Massage not what we think?

2

Personally I believe massage is very useful for athletes as a form of system maintenance, recovery, and performance enhancement. I have one on hand for the elite track and field group that train with me so they can use him when needed. I think if you’re going to train very hard on a consistent basis that massage at the hands of a skilled practitioner is one of the ‘must haves’ for soft-tissue health. And I think the psychosomatic benefits are undisputed.

However, despite a growing body of research, the mechanisms of benefit of this recovery modality are still poorly understood. This research abstract was recently posted to the Supertraining listserv and it highlights how poorly understood the physiological outcomes of massage are.

Massage Impairs Postexercise Muscle Blood Flow and Lactic Acid Removal

WILTSHIRE, E. VICTORIA; POITRAS, VERONICA; PAK, MELISSA; HONG, TERENCE; RAYNER, JAY; TSCHAKOVSKY, MICHAEL E.

Medicine & Science in Sports & Exercise:

June 2010 – Volume 42 – Issue 6 – pp 1062-1071

Abstract

PURPOSE: This study tested the hypothesis that one of the ways sports massage aids muscle recovery from exercise is by increasing muscle blood flow to improve lactic acid removal.

METHODS: Twelve subjects performed 2 min of strenuous isometric handgrip (IHG) exercise at 40% maximum voluntary contraction to elevate forearm muscle lactic acid. Forearm blood flow (FBF; Doppler and Echo ultrasound of the brachial artery) and deep venous forearm blood lactate and H+ concentration ([La-], [H+]) were measured every minute for 10 min post-IHG under three conditions: passive (passive rest), active (rhythmic exercise at 10% maximum voluntary contraction), and massage (effleurage and pétrissage). Arterialized [La-] and [H+] from a superficial heated hand vein was measured at baseline.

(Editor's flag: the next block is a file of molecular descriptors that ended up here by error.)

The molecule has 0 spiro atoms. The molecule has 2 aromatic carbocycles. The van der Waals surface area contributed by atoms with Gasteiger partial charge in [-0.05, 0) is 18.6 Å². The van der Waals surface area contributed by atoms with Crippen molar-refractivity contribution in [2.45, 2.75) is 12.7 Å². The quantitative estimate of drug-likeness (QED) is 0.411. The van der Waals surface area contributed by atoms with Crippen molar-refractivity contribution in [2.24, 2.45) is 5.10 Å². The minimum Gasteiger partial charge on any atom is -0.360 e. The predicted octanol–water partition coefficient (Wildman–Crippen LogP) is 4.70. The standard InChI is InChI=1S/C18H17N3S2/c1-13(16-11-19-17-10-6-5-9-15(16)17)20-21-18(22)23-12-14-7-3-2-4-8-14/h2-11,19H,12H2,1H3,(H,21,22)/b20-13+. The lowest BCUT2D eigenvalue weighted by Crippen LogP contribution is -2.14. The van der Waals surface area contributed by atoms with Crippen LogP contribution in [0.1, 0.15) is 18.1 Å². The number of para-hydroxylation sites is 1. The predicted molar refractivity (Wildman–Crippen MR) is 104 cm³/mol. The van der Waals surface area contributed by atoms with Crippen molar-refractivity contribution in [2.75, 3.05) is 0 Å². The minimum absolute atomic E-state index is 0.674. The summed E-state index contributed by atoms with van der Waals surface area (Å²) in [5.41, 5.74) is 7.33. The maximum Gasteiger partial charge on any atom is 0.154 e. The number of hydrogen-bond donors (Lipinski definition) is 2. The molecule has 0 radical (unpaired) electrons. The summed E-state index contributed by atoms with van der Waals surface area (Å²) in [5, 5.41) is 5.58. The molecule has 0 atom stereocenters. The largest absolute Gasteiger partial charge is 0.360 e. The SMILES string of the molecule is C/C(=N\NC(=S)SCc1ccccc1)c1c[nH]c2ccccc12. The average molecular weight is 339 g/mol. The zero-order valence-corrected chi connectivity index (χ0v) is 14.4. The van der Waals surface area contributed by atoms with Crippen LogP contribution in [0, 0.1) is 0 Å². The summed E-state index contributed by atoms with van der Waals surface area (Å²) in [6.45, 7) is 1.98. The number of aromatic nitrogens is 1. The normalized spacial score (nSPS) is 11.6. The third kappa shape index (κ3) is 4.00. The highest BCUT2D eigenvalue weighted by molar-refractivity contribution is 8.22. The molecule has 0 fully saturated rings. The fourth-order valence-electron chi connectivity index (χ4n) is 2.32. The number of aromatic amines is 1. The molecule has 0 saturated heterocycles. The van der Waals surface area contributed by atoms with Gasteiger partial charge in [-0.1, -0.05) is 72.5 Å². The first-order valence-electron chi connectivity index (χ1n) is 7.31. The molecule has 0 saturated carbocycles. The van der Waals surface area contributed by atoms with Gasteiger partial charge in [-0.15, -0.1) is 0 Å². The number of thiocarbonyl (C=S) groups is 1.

RESULTS: Data are presented as mean +/- SE. Venoarterial [La-] difference ([La-]v-a) at 30 s of post-IHG was the same across conditions (passive = 6.1 +/- 0.6 mmol x L(-1), active = 5.7 +/- 0.6 mmol x L(-1), massage = 5.5 +/- 0.6 mmol x L(-1), NS), whereas FBF was greater in passive (766 +/- 101 mL x min(-1)) versus active (614 +/- 62 mL x min(-1), P = 0.003) versus massage (540 +/- 60 mL x min(-1), P < 0.0001). Total FBF area under the curve (AUC) for 10 min after handgrip was significantly higher in passive versus massage (4203 +/- 531 vs 3178 +/- 304 mL, P = 0.024) but not versus active (3584 +/- 284 mL, P = 0.217). La(-)- efflux (FBF x [La-]v-a) AUC mirrored FBF AUC (passive = 20.5 +/- 2.8 mmol vs massage = 14.7 +/- 1.6 mmol, P = 0.03, vs active = 15.4 +/- 1.9 mmol, P = 0.064). H+ efflux (FBF x [H+]v-a) was greater in passive versus massage at 30 s (2.2 +/- 0.4e(-5) vs 1.3 +/- 0.2e(-5) mmol, P < 0.001) and 1.5 min (1.0 +/- 0.2e(-5) vs 0.6 +/- 0.09e(-5) mmol, P = 0.003) after IHG.

CONCLUSIONS: Massage impairs La(-) and H+ removal from muscle after strenuous exercise by mechanically impeding blood flow.

Part of the problem is examining ‘massage’ is akin to examining ‘running.’ That is, it’s a huge umbrella term with many potential sub-categories. Even when specific methods are examined, as is the case in this study, the actual methods may differ. And ultimately, the outcome of any service (whether coaching, massage, auto-repair, etc) is determined by the skill and experience of the provider. Either way, the study is an interesting look that may debunk some long-held beliefs about the benefits of massage. Could these be due to errors in research design? Possibly. Perhaps the positive effects on blood flow are delayed. More likely though we need to look elsewhere to explain the benefits of effleurage and pétrissage forms of massage.

Share.